Omote face tracking and projection mapping system is amazingly creepy: Here's why

By Aaron Mamiit, Tech Times | August 19, 6:53 AM

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Omote

The Omote system can be viewed as electronic male-up, with computer graphics projected onto a person's face. The development of the technology was led by artist Nobumichi Asai.
(Photo : Nobumichi Asai)

Omote, a system that combines motion tracking and projection mapping systems, projects computer graphics onto a location that has not yet been done before.

Omote projects computer graphics onto the human face, and the results are both outstanding and creepy.

Projecting computer graphics onto objects such as the sides of buildings or vehicles is not new, as many companies have used the technology in the past, often as a marketing gimmick. However, as with all forms of technology, it will continue to develop and expand, as what happened with Omote.

Omote is the result of collaboration that was led by artist Nobumichi Asai, featuring contributions from CGI experts, graphic designers and make-up artists.

Asai has worked in the past with major companies such as Subaru to project computer graphics onto subjects. However, the locations where the graphics are projected onto in the past were all stationary, so the ability of the Omote to follow the person's face as it moves and adapt its projections accordingly is a huge development for the system.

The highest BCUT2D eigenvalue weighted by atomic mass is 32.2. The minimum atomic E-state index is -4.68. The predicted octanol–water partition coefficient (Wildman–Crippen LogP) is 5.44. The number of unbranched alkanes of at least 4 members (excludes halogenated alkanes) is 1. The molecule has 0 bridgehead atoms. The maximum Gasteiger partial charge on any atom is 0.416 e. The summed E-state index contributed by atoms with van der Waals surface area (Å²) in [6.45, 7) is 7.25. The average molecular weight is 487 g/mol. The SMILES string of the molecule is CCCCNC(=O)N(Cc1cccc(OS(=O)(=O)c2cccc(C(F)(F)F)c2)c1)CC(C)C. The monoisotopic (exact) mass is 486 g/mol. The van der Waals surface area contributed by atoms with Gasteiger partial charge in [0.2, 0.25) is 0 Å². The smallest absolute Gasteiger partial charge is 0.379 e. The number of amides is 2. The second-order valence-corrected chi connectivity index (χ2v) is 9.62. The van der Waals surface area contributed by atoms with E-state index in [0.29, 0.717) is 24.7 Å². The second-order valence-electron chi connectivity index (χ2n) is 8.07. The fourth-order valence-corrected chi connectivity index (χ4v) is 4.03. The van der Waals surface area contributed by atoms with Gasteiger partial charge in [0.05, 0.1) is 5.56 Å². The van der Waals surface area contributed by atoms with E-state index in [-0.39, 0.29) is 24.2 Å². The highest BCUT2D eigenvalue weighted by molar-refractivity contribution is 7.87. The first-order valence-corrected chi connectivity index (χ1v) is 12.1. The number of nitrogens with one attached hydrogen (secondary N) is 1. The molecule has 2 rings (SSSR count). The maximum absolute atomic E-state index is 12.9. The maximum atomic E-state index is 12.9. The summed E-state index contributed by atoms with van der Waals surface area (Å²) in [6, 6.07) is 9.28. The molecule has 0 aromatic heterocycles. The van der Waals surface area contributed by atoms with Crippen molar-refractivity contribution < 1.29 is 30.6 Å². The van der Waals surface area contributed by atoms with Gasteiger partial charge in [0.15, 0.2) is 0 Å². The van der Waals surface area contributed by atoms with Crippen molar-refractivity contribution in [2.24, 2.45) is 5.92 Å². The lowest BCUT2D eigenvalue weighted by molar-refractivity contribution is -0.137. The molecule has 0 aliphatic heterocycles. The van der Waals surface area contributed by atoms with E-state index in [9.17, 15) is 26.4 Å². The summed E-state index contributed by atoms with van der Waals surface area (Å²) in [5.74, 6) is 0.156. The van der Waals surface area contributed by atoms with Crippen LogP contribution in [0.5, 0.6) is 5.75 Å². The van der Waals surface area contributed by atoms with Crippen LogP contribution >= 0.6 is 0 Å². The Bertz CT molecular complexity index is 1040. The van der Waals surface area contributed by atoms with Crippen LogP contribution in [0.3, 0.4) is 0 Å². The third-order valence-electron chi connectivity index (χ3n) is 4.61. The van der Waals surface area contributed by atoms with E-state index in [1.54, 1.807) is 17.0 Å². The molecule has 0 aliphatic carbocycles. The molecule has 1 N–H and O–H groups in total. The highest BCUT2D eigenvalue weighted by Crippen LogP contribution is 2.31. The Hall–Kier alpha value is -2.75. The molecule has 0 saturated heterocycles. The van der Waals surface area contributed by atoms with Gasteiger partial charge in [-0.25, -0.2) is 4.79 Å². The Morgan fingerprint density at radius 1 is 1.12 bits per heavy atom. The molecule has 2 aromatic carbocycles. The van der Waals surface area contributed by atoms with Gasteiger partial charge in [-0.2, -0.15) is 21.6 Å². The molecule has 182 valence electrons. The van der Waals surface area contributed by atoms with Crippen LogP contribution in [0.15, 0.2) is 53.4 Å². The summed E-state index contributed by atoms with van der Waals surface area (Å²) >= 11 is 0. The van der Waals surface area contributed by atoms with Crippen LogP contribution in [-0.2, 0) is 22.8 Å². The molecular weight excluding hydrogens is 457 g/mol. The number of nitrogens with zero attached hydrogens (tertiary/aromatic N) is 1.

Essentially, Omote can be viewed as electronic make-up, with the ability to project practically anything on a person's face.

The technical specifications of the Omote system have not yet been released. However, a video of the system at work shows that there is a scanning stage at the start of the process. In this stage, it can be assumed that the face of the person will be mapped, including every little detail on his or her face.

After scanning, Omote then projects the computer graphics onto the person's face. The graphics are overlaid on all the contours of the person's face, and are manipulated to follow in real-time as the person moves.

While it is not yet clear on how much movement the Omote system can handle, the technology is still very impressive. Whether the system can follow a person's face while walking on a runway, for example, remains to be seen.

Asai is noted to have worked in the past with theater, which could be a spectacular outlet for this technology if it can handle the big movements made by actors onstage.

As Asai released a video demonstrating the Omote system, it is also known that Microsoft is working on an immersive environment that is based on the projection of computer graphics, which has been named IllumiRoom. Microsoft is looking to expand the capabilities of the Xbox One with this system, bringing games from within the TV onto the surfaces of the room where the gamers are playing.

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